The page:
The current crop of cyber-security disclosures “are effectively worthless from an investor’s point of view,” Carr says. “There is a false argument that you can’t expect them to inform the bad guys about weaknesses in the network. That’s not what is being asked for. The SEC doesn’t want the company to say it is vulnerable to a SQL injection, or spear fishing, or whatever. They simply want an assessment of risk.”
The unwillingness to advance beyond boilerplate cyber-security disclosures ties to “whether or not they are disclosing something that would put them at a competitive disadvantage,” Rogers says. “Companies don’t want to be at the risk of omitting material information, so they put in a boilerplate statement.”
Below is a look at Facebook’s 10-K disclosures on privacy practices and a post-breach filing by JPMorgan Chase. Advocates of better reporting on non-financial material information in disclosures to the SEC gave JPMorgan Chase high marks. As for Facebook, SASB points out that it uses “industry-specific” disclosure, such as qualitative disclosures around data security, not metric; it is working to get companies to implement disclosures that use quantitative metrics.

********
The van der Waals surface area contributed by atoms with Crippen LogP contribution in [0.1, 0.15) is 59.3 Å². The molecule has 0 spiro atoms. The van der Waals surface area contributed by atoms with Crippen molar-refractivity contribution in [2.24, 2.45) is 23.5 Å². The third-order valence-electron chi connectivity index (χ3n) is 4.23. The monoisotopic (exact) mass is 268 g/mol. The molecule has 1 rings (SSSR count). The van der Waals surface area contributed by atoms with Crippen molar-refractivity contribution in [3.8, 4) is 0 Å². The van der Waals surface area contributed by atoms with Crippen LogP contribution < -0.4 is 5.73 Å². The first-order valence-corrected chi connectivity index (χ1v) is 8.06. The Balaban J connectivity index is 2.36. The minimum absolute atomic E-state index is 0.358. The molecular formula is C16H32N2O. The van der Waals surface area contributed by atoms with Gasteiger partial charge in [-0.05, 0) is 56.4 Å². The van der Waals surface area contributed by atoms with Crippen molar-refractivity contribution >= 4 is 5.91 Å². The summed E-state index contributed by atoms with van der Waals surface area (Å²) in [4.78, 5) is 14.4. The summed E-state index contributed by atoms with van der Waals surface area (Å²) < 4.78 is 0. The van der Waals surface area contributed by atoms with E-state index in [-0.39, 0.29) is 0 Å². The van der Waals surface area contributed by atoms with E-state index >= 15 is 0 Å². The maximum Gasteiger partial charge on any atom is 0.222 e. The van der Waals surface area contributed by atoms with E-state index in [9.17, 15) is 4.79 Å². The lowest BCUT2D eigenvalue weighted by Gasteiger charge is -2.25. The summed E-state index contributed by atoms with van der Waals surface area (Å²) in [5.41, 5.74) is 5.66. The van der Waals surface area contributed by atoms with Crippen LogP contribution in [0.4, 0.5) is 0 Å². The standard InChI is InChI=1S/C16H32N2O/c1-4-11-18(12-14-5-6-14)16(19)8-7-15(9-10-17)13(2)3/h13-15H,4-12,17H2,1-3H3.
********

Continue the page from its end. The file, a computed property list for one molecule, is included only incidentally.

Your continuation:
Selections from both disclosures are included below.
User contact information – name, address, phone number and email address – and internal JPMorgan Chase information relating to such users have been compromised.
The compromised data impacts approximately 76 million households and 7 million small businesses.
However, there is no evidence that account information for such affected customers – account numbers, passwords, user IDs, dates of birth or Social Security numbers – was compromised during this
As of such date, the firm continues not to have seen any unusual customer fraud related to this incident.
JPMorgan Chase customers are not liable for unauthorized transactions on their account that they promptly alert the firm to.